Lately there is a number of questions about the efforts to screen passengers and ban air travel. Will these efforts be sufficient?
Passengers are getting screened who are coming from countries with Ebola (Guinea, Liberia, and Sierra Leone). This is being done both via laser thermometers (a good ideas since this doesn’t require touching anyone) as well as through questionnaires. There are a couple of gaps though with this approach.
First, one must remember that the incubation period for Ebola can run up to 21 days. This is the period of time which a person can be harboring a virus but not show any signs and/or symptoms. A fever is a telltale sign, but unless an individual is three weeks past an exposure to Ebola, this may not be effective in identifying cases. Using a fever alone as a screening tool would not have caught the first case that was diagnosed in the United States. He arrived here on 9/19 but didn’t have symptoms until 9/24.
The questionnaire is meant to identify other risks that may indicate that someone has had Ebola exposure. Like all screening measures, this has some holes as well.
When conducting surveys, there is a common problem with something called recall bias. This is simply because human memory fades both with physiological age but also as events become more distant in time. For example, could you remember what you had for lunch and portion sizes five days ago? What about 21 days ago? These are simply errors that are introduced through poor recollection.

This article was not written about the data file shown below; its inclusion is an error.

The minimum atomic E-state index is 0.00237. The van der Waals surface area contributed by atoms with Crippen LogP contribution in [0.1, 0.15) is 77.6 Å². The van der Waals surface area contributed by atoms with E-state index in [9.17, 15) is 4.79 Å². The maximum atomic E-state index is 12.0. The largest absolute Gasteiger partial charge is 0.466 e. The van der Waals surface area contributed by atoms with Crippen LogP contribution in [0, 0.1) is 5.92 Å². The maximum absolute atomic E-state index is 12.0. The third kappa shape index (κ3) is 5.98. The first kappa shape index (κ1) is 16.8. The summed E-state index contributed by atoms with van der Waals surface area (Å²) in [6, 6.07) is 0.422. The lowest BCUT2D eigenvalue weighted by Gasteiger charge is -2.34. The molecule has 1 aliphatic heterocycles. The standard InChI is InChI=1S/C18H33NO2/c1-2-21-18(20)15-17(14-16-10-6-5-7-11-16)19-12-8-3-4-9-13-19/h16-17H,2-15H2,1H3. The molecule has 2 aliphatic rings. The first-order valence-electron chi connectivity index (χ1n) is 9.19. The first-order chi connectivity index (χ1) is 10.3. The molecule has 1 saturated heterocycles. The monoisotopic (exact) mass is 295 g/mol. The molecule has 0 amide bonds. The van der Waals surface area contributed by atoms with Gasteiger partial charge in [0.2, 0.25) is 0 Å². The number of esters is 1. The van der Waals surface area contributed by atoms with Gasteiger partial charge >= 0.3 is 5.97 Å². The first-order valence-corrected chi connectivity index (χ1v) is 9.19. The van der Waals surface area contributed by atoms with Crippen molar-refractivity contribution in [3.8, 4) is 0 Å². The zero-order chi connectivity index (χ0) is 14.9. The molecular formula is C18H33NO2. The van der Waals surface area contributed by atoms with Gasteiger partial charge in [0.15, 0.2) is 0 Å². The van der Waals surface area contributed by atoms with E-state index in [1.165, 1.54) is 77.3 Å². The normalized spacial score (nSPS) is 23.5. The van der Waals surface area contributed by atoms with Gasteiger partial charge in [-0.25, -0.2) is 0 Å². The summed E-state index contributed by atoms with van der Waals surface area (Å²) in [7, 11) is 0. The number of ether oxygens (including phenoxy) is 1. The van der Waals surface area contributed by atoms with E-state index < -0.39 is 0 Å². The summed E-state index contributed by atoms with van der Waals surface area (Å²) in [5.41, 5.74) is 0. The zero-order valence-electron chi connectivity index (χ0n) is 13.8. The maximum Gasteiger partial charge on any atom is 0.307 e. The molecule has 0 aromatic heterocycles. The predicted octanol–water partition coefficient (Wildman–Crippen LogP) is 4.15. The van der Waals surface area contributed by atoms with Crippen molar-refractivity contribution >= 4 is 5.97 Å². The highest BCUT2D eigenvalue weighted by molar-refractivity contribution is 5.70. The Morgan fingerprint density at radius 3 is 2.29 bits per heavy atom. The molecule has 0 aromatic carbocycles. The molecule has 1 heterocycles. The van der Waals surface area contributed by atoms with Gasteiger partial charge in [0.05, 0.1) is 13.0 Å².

Another problem with screening questionnaires though which is even a bigger issue for this problem is response bias. This is the instance where people will lie in order to achieve their desired outcome, in this case passage on an airline or into a country. This could simply be motivated by the desire to see friends or family or for wanting to conduct business. However, it is not outside of the realm of possibility that someone might knowingly want to bring a disease that they are harboring into another country as sort of a crude human biological weapon.
These screening measures are good, but there are clear gaps. They will be implemented at the five airports (New York JFK, Washington Dulles, Newark, Chicago O’Hare, and Atlanta) with the majority of travelers coming from affected countries. Roughly 150 people enter the US each day from the affected countries and ALMOST all of them enter through these airports.
What about those who come in through other airports? That is a distinct gap. Some people have suggested that we should ban all flights from affected countries. However, that approach has problems as well.
First, airlines are not the only means by which to exit a country. There are land and sea routes as well. Someone who was set on getting to a destination would simply find the path of least resistance into a bordering country and then begin air travel from that location. We’ve already seen something similar happening when some Liberian men were trying to illegally enter the US through Costa Rica. General John Kelly, the commander for South American operations for the Pentagon, raises a very big concern about the problems that will arise if Ebola gets established in South America. People will begin fleeing north to seek medical care in the US. That creates a massive illegal border crossing situation along the Mexican border.